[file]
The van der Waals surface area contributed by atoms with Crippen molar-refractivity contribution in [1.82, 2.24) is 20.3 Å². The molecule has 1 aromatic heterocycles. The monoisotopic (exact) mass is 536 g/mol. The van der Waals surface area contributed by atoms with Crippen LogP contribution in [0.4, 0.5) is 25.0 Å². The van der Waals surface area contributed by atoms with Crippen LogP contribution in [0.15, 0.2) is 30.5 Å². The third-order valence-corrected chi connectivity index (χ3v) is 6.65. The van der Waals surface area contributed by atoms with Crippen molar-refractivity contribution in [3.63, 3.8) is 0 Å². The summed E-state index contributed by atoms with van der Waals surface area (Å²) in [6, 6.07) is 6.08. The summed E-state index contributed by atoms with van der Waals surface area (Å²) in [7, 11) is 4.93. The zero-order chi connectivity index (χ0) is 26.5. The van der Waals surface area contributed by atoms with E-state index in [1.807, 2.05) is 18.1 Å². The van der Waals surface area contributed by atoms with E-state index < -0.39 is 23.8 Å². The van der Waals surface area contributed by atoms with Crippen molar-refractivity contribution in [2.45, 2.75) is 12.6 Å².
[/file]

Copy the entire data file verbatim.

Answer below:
The van der Waals surface area contributed by atoms with Crippen molar-refractivity contribution in [1.82, 2.24) is 20.3 Å². The molecule has 1 aromatic heterocycles. The monoisotopic (exact) mass is 536 g/mol. The van der Waals surface area contributed by atoms with Crippen LogP contribution in [0.4, 0.5) is 25.0 Å². The van der Waals surface area contributed by atoms with Crippen LogP contribution in [0.15, 0.2) is 30.5 Å². The third-order valence-corrected chi connectivity index (χ3v) is 6.65. The van der Waals surface area contributed by atoms with Crippen molar-refractivity contribution in [3.63, 3.8) is 0 Å². The summed E-state index contributed by atoms with van der Waals surface area (Å²) in [6, 6.07) is 6.08. The summed E-state index contributed by atoms with van der Waals surface area (Å²) in [7, 11) is 4.93. The zero-order chi connectivity index (χ0) is 26.5. The van der Waals surface area contributed by atoms with E-state index in [1.807, 2.05) is 18.1 Å². The van der Waals surface area contributed by atoms with E-state index < -0.39 is 23.8 Å². The van der Waals surface area contributed by atoms with Crippen molar-refractivity contribution in [2.45, 2.75) is 12.6 Å².